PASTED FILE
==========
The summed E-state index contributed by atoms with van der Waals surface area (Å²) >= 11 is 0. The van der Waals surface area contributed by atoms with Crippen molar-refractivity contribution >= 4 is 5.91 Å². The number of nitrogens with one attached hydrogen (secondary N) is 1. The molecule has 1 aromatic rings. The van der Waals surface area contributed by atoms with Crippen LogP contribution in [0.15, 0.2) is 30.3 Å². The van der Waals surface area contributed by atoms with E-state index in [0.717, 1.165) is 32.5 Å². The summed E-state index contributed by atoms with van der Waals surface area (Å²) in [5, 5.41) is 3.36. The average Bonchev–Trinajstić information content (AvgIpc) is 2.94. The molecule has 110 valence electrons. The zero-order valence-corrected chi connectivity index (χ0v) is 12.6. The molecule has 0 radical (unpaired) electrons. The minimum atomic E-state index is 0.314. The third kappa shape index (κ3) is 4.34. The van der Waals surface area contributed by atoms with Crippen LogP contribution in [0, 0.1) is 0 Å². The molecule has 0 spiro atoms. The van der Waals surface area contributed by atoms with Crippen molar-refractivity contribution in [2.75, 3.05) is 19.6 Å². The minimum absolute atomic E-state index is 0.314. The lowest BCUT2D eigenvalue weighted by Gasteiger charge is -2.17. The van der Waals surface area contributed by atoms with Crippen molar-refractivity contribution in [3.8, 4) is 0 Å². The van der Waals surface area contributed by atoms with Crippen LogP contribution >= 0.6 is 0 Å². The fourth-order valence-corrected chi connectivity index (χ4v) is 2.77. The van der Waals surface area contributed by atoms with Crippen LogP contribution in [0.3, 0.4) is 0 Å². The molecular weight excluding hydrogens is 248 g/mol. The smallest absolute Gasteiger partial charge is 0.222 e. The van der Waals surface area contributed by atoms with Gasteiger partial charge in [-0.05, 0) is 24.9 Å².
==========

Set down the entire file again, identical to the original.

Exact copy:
The summed E-state index contributed by atoms with van der Waals surface area (Å²) >= 11 is 0. The van der Waals surface area contributed by atoms with Crippen molar-refractivity contribution >= 4 is 5.91 Å². The number of nitrogens with one attached hydrogen (secondary N) is 1. The molecule has 1 aromatic rings. The van der Waals surface area contributed by atoms with Crippen LogP contribution in [0.15, 0.2) is 30.3 Å². The van der Waals surface area contributed by atoms with E-state index in [0.717, 1.165) is 32.5 Å². The summed E-state index contributed by atoms with van der Waals surface area (Å²) in [5, 5.41) is 3.36. The average Bonchev–Trinajstić information content (AvgIpc) is 2.94. The molecule has 110 valence electrons. The zero-order valence-corrected chi connectivity index (χ0v) is 12.6. The molecule has 0 radical (unpaired) electrons. The minimum atomic E-state index is 0.314. The third kappa shape index (κ3) is 4.34. The van der Waals surface area contributed by atoms with Crippen LogP contribution in [0, 0.1) is 0 Å². The molecule has 0 spiro atoms. The van der Waals surface area contributed by atoms with Crippen molar-refractivity contribution in [2.75, 3.05) is 19.6 Å². The minimum absolute atomic E-state index is 0.314. The lowest BCUT2D eigenvalue weighted by Gasteiger charge is -2.17. The van der Waals surface area contributed by atoms with Crippen molar-refractivity contribution in [3.8, 4) is 0 Å². The van der Waals surface area contributed by atoms with Crippen LogP contribution >= 0.6 is 0 Å². The fourth-order valence-corrected chi connectivity index (χ4v) is 2.77. The van der Waals surface area contributed by atoms with Crippen LogP contribution in [0.3, 0.4) is 0 Å². The molecular weight excluding hydrogens is 248 g/mol. The smallest absolute Gasteiger partial charge is 0.222 e. The van der Waals surface area contributed by atoms with Gasteiger partial charge in [-0.05, 0) is 24.9 Å².